- Pekka Streng – "Kesämaa": landscapes from beautiful soul that left too early when dying for cancer at the age of twenty six. Pioneer of Finnish folk & psychedelic rock, timeless summer classic & one I love to listen when travelling.
- Reverend Bizarre – "So Long Suckers": "Anywhere Out of This World." Masterpiece from the finnish doom metal pioneers. Epic soundworlds and total Black Sabbath worship in the drumming of "Caesar Forever". My first love from this group was "Harbinger of Metal" EP that holds the amazing cover song out of Burzum's "Dunkelheit" & my most beloved favourite: "Strange Horizon".
Dethrone: Finnish top list: Amorphis – "The Karelian Isthmus"; Beherit – "Drawing Down The Moon"; Impaled Nazarene – "Suomi Finland Perkele"; Sarcofagus – "Envoy Of Death"; Tarot – The Spell Of Iron"; Urn – "Dawn Of The Devastation".
Every once in a while there is some talking about the "pay to play" issue; when the topic comes up, everyone talk about it for some time, only to let it disappear again after a while. Have you ever been asked to pay money to play at a festival or to have a better position in the bill?
Eld: I don't know how many bands would say it outloud if such things happened. Hellspirit has been playing more rarely in the past, never asked to pay to play. Gigs the band's been playing have never been to produce money. Same thing with Russia (our first gig abroad) The people arranging got us a place to sleep, food to eat and booze for the rest of guys. We have so far only been invited abroad these couple times, both to Russia. St. Petersburg was great and generous place to visit.
What do you think are the pros and cons of the contemporary music scene?
Eld: In it's all or in Black Metal? About Black Metal I don't really know, there's other people that deffinately know better than me. Underground lives it's own life with it's own way… I am used to whether hearing from everything "too late" cause of not following enough, or then two good new bands are missed because of totally diving into some release of third band that feels amazing and that it's needed to listen twenty times a week. Ten years back I could have easily been saying about some music "shit without listening"… so happy to say I couldn't do it anymore. At 90's some todays cult bands were shout off the stage to get some "cooler" band to start their gig faster. At the year 2014 people would cut their wrists open to see the "first not so good band" live, that once existed. In it's all, music is breathing and living. This autumn is great one with releases from all the areas of music. Re-release of Thergothon's "Streams From Heavens" and Camel's "Moonmadness" on vinyl, new releases like "Otta" from Sólstafir. Even Growlers (a new friend) releases something soon. What I consider more underground; Mausoleum Gate's "s/t" is seeing daylight on vinyl from the local defenders of traditional Heavy Metal. If there's something in this world being found that won't make you feel miserable… I quess it is waste of time to think is it acceptable to be listening to it or not. Music is a bridge between worlds and that is far too often being forgotten. It's music, not something with what to built your ego bigger than others, not something with what to rise upon others. Way of expression, previlige to find something that is bigger than life and to have such sanctuary in the world of this age.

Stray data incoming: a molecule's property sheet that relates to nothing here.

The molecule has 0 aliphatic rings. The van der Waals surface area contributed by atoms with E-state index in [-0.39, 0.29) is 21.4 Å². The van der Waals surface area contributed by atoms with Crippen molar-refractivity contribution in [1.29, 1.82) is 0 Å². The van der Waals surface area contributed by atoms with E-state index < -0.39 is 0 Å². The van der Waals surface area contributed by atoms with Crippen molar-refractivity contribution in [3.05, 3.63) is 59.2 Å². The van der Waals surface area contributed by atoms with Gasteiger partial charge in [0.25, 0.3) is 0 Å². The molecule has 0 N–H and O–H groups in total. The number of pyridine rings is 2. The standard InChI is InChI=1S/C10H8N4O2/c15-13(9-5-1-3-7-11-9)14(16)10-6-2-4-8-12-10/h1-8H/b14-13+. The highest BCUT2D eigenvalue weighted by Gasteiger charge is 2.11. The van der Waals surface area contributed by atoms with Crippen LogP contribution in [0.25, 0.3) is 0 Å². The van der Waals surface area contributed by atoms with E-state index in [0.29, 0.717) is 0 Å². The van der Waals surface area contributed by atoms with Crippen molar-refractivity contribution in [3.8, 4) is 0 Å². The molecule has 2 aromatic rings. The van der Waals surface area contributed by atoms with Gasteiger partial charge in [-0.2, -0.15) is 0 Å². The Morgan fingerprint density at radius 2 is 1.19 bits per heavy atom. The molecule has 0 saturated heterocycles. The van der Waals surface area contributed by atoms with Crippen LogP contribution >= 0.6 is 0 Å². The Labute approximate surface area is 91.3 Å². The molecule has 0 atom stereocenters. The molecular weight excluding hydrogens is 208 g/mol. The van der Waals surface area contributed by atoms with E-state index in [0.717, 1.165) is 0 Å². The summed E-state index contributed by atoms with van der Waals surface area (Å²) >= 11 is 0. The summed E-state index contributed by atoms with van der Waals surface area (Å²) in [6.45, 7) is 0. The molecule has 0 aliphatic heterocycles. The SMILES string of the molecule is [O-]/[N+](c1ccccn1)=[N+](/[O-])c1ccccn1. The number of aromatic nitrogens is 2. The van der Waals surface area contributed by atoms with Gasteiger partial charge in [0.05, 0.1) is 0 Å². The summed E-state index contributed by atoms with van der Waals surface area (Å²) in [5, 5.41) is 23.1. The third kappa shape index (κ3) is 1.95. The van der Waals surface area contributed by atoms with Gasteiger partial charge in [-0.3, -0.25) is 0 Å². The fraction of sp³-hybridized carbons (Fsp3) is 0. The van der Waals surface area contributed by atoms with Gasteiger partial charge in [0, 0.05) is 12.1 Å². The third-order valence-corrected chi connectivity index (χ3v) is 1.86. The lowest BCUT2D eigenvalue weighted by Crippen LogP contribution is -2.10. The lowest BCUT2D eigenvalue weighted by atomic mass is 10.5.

Who are the members of Hellspirit out of the band? What about your interests and everyday life?
Eld: Our members are working, studying and living their life. We gather at rehearsal flat to make music, such we like to play… that much more doesn't matter.
Shall we invite our readers to listen to "Dawn Under Curse" and we will let you conclude the interview with a message to the readers of Aristocrazia Webzine.
Eld: Since "Dawn Under Curse" is now on Spotify, it is much easier to give it a listen. Please, if you got interested; check out the album, digest it in peace and take your time. Maybe we will be seeing at the future gigs, hopefully abroad too. St. Petersburg and Heavy Cruise attenders, we will be seeing you soon! Hellspirit will be playing next spring also at Turku Saatanalle III with Hoath, Perdition Winds etc.. Read our updates because more gigs will be revealed soon. Thank you at Aristocrazia for the interview and to those reading!